Make a list of any recurring problem areas, such as another prominent person with the same or similar name, and the field in which they work. Identifying pain points by using specific examples will make it easier to design a search that gets you what you need—and leaves out what you don’t.

Managing a Crisis

Crisis management is what usually comes immediately to mind whenever a PR or communications professional hears “continuous monitoring.” That’s because a crisis can change quickly.

Continuous monitoring during a crisis is essential to properly managing a crisis. Seeing which messages are resonating with journalists, how the crisis is being presented, how much coverage company spokespeople are receiving, and where they are being placed in an article—all of this information is available to you if you are monitoring and reviewing your coverage.

Collecting these data points can inform your crisis response tactics, adjusting as necessary allowing you to navigate a crisis effectively.

Being Agile

The ability to respond to shifting situations has always been an important skillset for anyone working in public relations. Part of this is on the practitioner’s side. The best PR pros can shift gears quickly, whether it’s at an agency where some days you’re working on issues for multiple clients, or if you’re in-house PR for a company, where you might be asked to shift quickly from external pitching to internal comms. The other part of this is the ability to rapidly revise plans when circumstances change—and that’s where continuous monitoring fits into the picture.

Building a PR plan must incorporate some flexibility because you don’t know how breaking news might impact your plans. It’s like the weather—you can’t control it, so you’d better plan around it. How do you do that? By keeping an eye on the forecast. The same is true for PR planning, but instead of the forecast, you should be monitoring media, both traditional and social.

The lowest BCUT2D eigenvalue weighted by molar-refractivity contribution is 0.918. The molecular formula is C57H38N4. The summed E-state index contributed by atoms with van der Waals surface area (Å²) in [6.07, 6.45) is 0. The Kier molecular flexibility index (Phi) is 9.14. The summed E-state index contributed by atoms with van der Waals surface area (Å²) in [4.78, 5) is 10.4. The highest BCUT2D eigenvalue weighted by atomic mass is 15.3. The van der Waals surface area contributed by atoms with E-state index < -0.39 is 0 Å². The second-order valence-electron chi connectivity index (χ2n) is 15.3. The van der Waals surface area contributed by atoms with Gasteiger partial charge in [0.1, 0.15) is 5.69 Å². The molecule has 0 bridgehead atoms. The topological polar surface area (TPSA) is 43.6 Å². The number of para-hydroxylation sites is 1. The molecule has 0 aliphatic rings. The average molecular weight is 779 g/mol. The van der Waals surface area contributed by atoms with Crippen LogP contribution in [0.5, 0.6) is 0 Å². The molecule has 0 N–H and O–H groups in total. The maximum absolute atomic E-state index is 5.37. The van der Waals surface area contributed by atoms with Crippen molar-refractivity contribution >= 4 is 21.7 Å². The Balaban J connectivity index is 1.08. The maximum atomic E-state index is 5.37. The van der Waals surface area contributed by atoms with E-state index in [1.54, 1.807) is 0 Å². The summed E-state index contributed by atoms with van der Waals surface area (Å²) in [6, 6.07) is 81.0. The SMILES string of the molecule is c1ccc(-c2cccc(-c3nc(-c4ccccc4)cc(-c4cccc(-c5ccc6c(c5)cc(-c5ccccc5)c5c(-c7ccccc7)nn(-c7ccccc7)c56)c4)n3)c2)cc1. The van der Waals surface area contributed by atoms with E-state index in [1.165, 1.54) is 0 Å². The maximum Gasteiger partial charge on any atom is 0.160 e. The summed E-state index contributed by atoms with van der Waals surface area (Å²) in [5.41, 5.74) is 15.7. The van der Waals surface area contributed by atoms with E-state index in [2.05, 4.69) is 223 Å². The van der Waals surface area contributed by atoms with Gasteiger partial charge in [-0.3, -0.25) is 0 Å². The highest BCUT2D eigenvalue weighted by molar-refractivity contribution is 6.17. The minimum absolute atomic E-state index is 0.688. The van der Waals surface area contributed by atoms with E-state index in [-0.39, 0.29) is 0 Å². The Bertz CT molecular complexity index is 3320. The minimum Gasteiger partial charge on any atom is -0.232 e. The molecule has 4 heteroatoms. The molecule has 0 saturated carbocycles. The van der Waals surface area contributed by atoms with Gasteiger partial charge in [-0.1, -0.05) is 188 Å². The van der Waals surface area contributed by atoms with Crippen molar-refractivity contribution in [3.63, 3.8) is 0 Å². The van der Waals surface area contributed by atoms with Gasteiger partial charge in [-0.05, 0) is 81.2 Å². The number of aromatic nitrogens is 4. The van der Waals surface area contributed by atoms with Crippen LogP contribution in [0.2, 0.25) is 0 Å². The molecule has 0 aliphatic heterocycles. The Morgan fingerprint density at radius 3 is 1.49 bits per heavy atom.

This will help you to build some resilience in your efforts. If a big, all-encompassing news story hits on the day you plan to send out a news release, monitoring gives you the time to make a decision as to whether to proceed or hold off until the release has a better chance of getting picked up.


Continuous monitoring is an effort well worth undertaking. It allows you to be better prepared for proactive planning, managing reputational efforts, and working on a crisis. In each of these situations, ongoing monitoring can improve your response time and allow for flexibility in addressing changes in the media cycle.

Real-time data is essential in a PR environment where news and social media have global reach and are “always-on.” Having a monitoring platform that is correctly tuned to the issues and people that are important to you means you’ll be able to plan, strategize, and respond when necessary.